That’s been the collective reaction around these parts after reading a new post by business journalist Eric Newcomer, who smartly took the time to review filings for his newsletter, Newcomer, that reveal how much money some of biggest brands in venture capital are currently managing. The numbers are frankly staggering.
Note that these are all firms that are structured as registered investment advisors and thus required to disclose their assets under Securities & Exchange Commission rules.
The biggest surprise, per Newcomer, is that the four-year-old crypto investment firm Paradigm disclosed that its assets under management have ballooned to $13.2 billion. Would you have guessed at that amount? We would not, though in fairness, we hadn’t spent a lot of timing thinking about it, either. (We do have lives to lead.)
What we did know: Paradigm was formed four years ago by Coinbase cofounder Fred Ehrsam and former Sequoia Capital investor Matt Huang. (Four is pretty young as these things go.) The pair, who already oversee around 50 people, recently closed their biggest fund yet with $2.5 billion late last year . . .which seemed like a lot of money when they announced this back in November and now seems like less money.
What we didn’t quite consider are the bets Paradigm has made in companies whose valued have soared over the last couple of years in particular, including, naturally, Coinbase. Its market cap is currently $43 billion but its market cap hit a whopping $85 billion when it began trading publicly in April of last year, and because it was a direct listing, investors were free to sell immediately. Paradigm happened to be the outfit’s second-biggest outside investor, with an 11.4% stake in the company, which explains a lot.
It’s also an early investor in the Bahamas-based exchange FTX, which was valued at $32 billion by its private investors when it last raised funding in January.
But wait, there’s more.
If you had to guess how much in assets Andreessen Horowitz (a16z) was managing, how much would you guess? Maybe $25 billion? You would be wrong by roughly half, as it turns out. Indeed, per the disclosures surfaced by Newcomer, the 12-year-old firm was managing $54.6 billion in assets as of disclosures made last week. That’s more than half as much as it was managing when it last made a disclosure. (Newcomer doesn’t mention when this was made — we’re still looking for this one — but we’re guessing it wasn’t more than a year ago.)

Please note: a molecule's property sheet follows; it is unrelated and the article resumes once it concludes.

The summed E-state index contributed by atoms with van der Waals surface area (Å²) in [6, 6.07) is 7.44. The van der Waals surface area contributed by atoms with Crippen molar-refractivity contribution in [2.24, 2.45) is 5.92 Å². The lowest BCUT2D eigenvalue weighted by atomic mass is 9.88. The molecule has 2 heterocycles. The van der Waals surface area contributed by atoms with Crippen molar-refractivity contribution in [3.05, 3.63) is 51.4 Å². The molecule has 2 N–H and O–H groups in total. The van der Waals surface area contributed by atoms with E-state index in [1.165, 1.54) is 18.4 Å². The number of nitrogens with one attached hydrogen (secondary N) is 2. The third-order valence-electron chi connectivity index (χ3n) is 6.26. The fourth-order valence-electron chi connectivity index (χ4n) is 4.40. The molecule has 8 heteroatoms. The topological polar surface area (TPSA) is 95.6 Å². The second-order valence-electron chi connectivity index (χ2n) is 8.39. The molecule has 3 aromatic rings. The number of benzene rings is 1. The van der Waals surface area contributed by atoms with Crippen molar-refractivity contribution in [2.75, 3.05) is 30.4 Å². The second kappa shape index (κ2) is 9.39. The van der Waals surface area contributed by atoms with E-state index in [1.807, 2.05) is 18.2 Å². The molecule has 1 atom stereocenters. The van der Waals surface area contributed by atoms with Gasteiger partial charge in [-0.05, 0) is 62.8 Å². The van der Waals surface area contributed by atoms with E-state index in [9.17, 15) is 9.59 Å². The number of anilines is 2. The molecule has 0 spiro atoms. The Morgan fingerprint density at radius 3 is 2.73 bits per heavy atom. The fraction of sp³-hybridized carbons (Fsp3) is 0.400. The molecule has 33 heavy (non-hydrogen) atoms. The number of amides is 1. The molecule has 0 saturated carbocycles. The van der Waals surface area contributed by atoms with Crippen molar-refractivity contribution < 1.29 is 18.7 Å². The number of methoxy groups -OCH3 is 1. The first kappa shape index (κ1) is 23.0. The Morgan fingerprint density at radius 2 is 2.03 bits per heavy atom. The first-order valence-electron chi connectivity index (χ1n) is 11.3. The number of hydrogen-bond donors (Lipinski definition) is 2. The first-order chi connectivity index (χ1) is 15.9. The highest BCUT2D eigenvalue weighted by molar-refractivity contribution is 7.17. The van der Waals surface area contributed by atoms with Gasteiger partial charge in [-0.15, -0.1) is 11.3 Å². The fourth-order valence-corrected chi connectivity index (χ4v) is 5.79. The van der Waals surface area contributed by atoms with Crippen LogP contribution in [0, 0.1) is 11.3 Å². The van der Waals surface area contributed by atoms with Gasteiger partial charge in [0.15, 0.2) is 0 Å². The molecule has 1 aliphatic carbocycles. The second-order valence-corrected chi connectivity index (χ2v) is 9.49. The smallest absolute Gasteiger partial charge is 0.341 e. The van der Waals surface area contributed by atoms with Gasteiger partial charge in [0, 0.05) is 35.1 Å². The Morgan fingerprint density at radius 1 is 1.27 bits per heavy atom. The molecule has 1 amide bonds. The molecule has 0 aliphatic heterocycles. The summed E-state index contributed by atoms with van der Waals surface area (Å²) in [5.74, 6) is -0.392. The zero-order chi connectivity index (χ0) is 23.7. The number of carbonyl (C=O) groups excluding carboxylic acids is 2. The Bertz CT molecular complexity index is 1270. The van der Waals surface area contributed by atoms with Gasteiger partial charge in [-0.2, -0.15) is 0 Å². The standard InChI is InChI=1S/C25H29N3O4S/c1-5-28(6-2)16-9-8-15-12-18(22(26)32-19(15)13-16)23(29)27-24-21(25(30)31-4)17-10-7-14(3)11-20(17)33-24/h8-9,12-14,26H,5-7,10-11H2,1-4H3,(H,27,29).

How did it happen? As with Paradigm, raising sizable funds has played a role, but in a16z’s case, fundraising has played a much bigger role. The firm has raised a stunning $25.5 billion in capital from investors since its 2012, including via its crypto and bio practices (and that’s not including that $4.5 billion the company is reportedly raising for its crypto arm right now). Add into the mix its bet on Coinbase — the firm owned roughly a quarter of the exchange when it began trading publicly — and a big bet on Github that turned out pretty nicely (especially if the firm held on to that Microsoft stock), and you start to appreciate how the firm ended up in its position.
As for Sequoia Capital, this is a firm that has a long history — it’s now 50 years old — but good God does it manage a lot of money. Per the filings Newcomer uncovered, its most recent tally is $85.5 billion.
Were we the last to know this?
The amount puts Sequoia somewhat narrowly ahead of 23-year-old Coatue (it disclosed $72.1 billion in assets last week) but behind 19-year-old Tiger Global, which apparently has a truly jaw-dropping $124.7 billion, though these numbers appear to be in flux.
Consider our hair blown back. More here.